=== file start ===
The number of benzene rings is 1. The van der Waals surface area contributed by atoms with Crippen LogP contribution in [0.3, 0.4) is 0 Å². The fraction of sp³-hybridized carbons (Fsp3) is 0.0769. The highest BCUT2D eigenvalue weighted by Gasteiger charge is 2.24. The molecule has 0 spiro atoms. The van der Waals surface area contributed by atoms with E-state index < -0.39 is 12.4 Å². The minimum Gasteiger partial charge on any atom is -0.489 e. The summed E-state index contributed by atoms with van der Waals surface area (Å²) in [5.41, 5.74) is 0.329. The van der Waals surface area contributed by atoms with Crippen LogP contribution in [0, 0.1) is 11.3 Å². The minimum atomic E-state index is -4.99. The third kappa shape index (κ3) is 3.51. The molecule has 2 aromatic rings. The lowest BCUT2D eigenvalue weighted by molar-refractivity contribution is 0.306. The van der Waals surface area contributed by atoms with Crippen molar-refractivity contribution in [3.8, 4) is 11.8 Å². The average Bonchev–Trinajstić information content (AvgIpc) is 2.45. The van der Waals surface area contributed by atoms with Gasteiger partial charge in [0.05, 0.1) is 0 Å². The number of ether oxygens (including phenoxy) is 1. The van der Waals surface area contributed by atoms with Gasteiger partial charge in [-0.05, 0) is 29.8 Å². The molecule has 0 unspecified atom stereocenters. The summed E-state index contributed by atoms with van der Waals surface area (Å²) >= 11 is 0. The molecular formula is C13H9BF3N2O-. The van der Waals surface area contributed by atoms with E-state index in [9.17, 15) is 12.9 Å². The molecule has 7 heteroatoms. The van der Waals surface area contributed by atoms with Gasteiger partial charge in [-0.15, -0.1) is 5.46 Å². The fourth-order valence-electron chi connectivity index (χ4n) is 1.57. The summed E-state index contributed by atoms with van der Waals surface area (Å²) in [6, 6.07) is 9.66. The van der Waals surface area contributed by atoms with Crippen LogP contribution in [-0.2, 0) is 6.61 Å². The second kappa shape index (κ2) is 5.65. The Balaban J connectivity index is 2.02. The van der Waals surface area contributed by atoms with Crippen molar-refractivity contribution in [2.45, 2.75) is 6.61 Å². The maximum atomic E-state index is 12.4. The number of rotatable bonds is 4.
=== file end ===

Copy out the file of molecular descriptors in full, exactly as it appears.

The number of benzene rings is 1. The van der Waals surface area contributed by atoms with Crippen LogP contribution in [0.3, 0.4) is 0 Å². The fraction of sp³-hybridized carbons (Fsp3) is 0.0769. The highest BCUT2D eigenvalue weighted by Gasteiger charge is 2.24. The molecule has 0 spiro atoms. The van der Waals surface area contributed by atoms with E-state index < -0.39 is 12.4 Å². The minimum Gasteiger partial charge on any atom is -0.489 e. The summed E-state index contributed by atoms with van der Waals surface area (Å²) in [5.41, 5.74) is 0.329. The van der Waals surface area contributed by atoms with Crippen LogP contribution in [0, 0.1) is 11.3 Å². The minimum atomic E-state index is -4.99. The third kappa shape index (κ3) is 3.51. The molecule has 2 aromatic rings. The lowest BCUT2D eigenvalue weighted by molar-refractivity contribution is 0.306. The van der Waals surface area contributed by atoms with Crippen molar-refractivity contribution in [3.8, 4) is 11.8 Å². The average Bonchev–Trinajstić information content (AvgIpc) is 2.45. The van der Waals surface area contributed by atoms with Gasteiger partial charge in [0.05, 0.1) is 0 Å². The number of ether oxygens (including phenoxy) is 1. The van der Waals surface area contributed by atoms with Gasteiger partial charge in [-0.05, 0) is 29.8 Å². The molecule has 0 unspecified atom stereocenters. The summed E-state index contributed by atoms with van der Waals surface area (Å²) >= 11 is 0. The molecular formula is C13H9BF3N2O-. The van der Waals surface area contributed by atoms with E-state index in [9.17, 15) is 12.9 Å². The molecule has 7 heteroatoms. The van der Waals surface area contributed by atoms with Gasteiger partial charge in [-0.15, -0.1) is 5.46 Å². The fourth-order valence-electron chi connectivity index (χ4n) is 1.57. The summed E-state index contributed by atoms with van der Waals surface area (Å²) in [6, 6.07) is 9.66. The van der Waals surface area contributed by atoms with Crippen LogP contribution in [-0.2, 0) is 6.61 Å². The second kappa shape index (κ2) is 5.65. The Balaban J connectivity index is 2.02. The van der Waals surface area contributed by atoms with Crippen molar-refractivity contribution in [2.45, 2.75) is 6.61 Å². The maximum atomic E-state index is 12.4. The number of rotatable bonds is 4.